Texture and three-dimensional elements make two-dimensional art much more interesting. Having thicker pieces and pieces that stick out make people want to reach out an touch your mosaic. Why would you want to cover that up with a material that scratches easily, can’t be repaired and turns yellow with age and sunlight?
Even if you do need to cover the mosaic somehow to provide a level surface, there are usually other means of doing so that don’t involve permanently coating the mosaic with these relatively short-lived materials.
My Mosaic Is A Table Top
Most mid-sized towns and cities have a glass shop where you can have a sheet of glass cut to a custom size and have the edges beveled (smoothed and rounded) with a torch. This same shop will also have small rubber pads for sitting under sheets of glass, and you may be able to use these for holding the sheet above your mosaic. If the surface of your mosaic is fairly rough and irregular in height, then you can use larger rubber stoppers and other means of holding the glass above the surface of the mosaic (such as a rim around the table).
I have seen some wonderful mosaic tabletops that were made from all sorts of found stones, shells and artifacts and then covered with a sheet of glass that rested on rubber stoppers. The overall look and feel of the table was like one of those curio coffee tables that have the glass tops over artifact collections, only the artifacts were closer to the glass cover, more visible and seemed to be part of the surface, which they were.
One important caveat: Make sure that the mosaic is evenly supported in multiple places and that no one piece of the mosaic can make contact with the glass if heavy objects are placed on the table. Otherwise you could possibly crack the glass.
My Mosaic Is A Floor
In general, I do not recommend making floor mosaics from materials with different thicknesses due to the potential for them to be a trip hazard and to be damaged by shoes and wheels and vacuums. If you do want to use material of variable thickness in a floor mosaic, make sure you do something that results in a level surface.
Consider Using Mortar Instead
One option is to press these pieces into a bed of thinset mortar similar to how crafters press tile into wet concrete to make garden stepping stones. However, be aware that mortar thins as it cures, so there is only so much height difference that can made up for by mortar when a tile is much thinner than the tile around it. In our studio, we solve this problem by mixing small pea gravel into the mortar underneath the particularly thin tile. We also have thin pieces of stone tile that we coat on both sides with thinset mortar and use as shims under thin pieces. Note that these methods aren’t really practical for large areas or commercial jobs.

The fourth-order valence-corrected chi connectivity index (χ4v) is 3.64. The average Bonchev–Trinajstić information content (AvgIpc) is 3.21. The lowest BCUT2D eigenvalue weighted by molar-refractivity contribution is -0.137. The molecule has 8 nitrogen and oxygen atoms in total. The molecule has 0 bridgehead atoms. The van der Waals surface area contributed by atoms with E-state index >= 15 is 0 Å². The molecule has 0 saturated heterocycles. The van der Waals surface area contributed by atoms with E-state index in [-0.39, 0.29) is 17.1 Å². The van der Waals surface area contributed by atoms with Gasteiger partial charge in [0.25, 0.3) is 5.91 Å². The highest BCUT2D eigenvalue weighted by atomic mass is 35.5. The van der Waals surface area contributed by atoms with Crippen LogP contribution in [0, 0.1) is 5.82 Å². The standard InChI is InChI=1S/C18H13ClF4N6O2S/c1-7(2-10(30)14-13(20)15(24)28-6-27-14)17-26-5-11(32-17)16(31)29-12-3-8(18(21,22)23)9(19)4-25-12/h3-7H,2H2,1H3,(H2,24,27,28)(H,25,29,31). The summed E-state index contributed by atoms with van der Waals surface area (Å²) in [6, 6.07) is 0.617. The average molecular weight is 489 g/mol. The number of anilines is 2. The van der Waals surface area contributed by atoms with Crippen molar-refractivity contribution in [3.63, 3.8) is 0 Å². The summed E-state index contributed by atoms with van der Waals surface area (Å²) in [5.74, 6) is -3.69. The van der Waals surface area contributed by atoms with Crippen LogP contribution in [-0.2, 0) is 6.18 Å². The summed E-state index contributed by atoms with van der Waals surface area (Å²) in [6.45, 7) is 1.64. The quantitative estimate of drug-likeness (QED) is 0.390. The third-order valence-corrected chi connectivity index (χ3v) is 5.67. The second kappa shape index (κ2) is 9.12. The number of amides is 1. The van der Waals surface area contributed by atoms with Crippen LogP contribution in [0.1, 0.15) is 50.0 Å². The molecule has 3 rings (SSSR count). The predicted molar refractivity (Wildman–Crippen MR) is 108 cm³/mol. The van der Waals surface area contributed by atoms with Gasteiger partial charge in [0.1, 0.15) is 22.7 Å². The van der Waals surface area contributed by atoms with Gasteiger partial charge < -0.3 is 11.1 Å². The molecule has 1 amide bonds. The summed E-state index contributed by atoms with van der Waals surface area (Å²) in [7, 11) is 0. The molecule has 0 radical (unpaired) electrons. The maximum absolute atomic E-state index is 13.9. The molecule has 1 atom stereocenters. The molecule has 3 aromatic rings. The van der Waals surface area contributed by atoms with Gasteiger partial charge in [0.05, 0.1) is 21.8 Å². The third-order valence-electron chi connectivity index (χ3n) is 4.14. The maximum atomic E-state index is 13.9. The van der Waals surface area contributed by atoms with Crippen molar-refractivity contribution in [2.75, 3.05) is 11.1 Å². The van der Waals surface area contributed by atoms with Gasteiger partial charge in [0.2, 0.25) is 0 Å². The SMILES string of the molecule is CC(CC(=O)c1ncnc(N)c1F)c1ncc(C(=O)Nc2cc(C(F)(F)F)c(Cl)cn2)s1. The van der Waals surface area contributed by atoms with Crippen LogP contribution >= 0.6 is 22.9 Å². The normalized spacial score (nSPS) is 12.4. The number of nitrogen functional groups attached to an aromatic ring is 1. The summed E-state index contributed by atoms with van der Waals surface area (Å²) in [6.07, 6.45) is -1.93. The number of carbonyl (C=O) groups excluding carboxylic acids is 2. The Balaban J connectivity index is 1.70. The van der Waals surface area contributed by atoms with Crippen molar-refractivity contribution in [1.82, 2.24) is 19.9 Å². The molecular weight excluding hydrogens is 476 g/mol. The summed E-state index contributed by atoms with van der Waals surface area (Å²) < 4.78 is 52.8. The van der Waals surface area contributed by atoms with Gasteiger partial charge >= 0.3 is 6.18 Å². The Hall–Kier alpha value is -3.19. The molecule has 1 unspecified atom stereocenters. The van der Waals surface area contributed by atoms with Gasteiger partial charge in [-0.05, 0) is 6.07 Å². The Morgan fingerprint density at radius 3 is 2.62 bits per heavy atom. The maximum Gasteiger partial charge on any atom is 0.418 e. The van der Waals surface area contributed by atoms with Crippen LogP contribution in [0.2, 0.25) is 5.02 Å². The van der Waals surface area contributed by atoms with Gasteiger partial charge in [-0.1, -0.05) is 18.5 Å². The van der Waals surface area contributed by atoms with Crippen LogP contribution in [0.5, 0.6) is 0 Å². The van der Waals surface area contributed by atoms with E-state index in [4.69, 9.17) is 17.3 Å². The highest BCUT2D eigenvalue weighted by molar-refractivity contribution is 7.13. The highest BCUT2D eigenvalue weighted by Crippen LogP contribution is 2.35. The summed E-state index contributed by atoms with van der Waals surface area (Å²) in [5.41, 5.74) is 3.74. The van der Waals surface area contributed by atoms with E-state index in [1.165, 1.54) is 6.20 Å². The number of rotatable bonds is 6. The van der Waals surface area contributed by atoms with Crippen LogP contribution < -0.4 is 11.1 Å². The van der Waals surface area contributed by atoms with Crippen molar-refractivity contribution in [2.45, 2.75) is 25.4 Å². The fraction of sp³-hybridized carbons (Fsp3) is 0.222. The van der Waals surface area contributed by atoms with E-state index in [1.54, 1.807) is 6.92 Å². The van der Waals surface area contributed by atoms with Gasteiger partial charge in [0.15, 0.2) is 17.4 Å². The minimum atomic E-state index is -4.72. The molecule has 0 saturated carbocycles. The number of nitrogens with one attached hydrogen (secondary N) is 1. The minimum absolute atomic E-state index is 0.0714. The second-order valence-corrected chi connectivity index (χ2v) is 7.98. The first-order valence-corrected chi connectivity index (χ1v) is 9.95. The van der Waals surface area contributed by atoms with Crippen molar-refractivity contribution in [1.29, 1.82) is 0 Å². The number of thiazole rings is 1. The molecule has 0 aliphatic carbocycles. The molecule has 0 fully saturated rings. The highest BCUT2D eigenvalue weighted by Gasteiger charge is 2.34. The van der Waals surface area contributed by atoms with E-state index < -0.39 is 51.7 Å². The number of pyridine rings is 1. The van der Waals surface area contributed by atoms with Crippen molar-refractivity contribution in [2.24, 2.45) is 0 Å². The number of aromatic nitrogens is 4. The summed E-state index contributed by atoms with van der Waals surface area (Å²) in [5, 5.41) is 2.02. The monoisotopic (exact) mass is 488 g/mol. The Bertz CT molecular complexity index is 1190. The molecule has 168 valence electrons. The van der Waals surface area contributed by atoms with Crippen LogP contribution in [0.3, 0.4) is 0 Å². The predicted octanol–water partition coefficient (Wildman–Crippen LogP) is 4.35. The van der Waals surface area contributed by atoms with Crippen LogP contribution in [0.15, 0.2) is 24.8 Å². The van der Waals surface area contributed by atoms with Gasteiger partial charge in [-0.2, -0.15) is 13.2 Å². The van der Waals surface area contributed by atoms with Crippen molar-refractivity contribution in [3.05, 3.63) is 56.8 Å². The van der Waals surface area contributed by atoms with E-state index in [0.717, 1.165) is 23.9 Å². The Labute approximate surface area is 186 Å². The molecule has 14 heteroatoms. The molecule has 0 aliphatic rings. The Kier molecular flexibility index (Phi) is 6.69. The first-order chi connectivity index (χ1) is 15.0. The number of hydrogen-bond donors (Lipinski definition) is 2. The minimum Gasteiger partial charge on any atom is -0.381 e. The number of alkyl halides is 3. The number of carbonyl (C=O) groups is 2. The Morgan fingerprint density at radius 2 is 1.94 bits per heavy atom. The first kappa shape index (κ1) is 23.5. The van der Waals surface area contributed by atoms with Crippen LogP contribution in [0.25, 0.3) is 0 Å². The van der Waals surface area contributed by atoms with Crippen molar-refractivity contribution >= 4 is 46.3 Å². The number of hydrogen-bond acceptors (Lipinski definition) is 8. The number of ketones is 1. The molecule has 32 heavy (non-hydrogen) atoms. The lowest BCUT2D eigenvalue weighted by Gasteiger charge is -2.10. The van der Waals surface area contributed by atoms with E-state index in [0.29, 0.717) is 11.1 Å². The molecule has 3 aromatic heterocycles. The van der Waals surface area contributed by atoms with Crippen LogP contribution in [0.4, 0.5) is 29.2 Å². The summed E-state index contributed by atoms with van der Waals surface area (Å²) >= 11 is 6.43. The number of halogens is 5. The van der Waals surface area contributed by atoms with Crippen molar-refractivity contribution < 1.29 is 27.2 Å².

Clear Epoxies For Floors
There are epoxy products that will last a long time by standards of flooring and architectural products, but I tend to think in terms of archival standards for fine art and making things as intrinsically durable as the Roman aqueducts. If you put a epoxy clear coat over the top of the mosaic, then you need to carefully review the manufacturer literature on the packaging and Internet. You want to look for information concerning scratch resistance and hardness and durability. You will also want to review the manufacturer’s recommendation for maximum recommended thickness.
Epoxy Not Polyurethane
If you do use a clear coat to make a level surface over a mosaic made from irregular pieces, then make sure you use an epoxy and not a polyurethane. Polyurethanes are not as hard and scratch-resistant as epoxies. They also do not bond securely to glass the way epoxies can.
How To Find Epoxy Clear Coats
These will not be in the tile aisle of the building material store. They are sometimes in the flooring department, but they are more often in the paint department. The important point is that they aren’t specific for mosaic or tiling, so don’t expect them to be sold for that purpose. Also, you should not expect professional installers to know how epoxy clear coats might be used to cover tiled surfaces, at least not in a thickness significant enough to compensate for differences in tile height.
Problems With Clear Coats For Mosaic
- They cannot be removed or repaired by practical methods.
- Installation is not very forgiving. You may have bubbles and haze that cannot be fixed.
- They are not inexpensive and usually cost more than the mosaic tile.
- They are not commonly used on mosaics, so professional installers don’t have experience with them as far as mosaics are concerned.
- They scratch easily compared to porcelain, glass and most stone.
- They turn yellow in ultraviolet sunlight, some much faster than others.
- They won’t last the millennia that glass and stone mosaics are capable of lasting.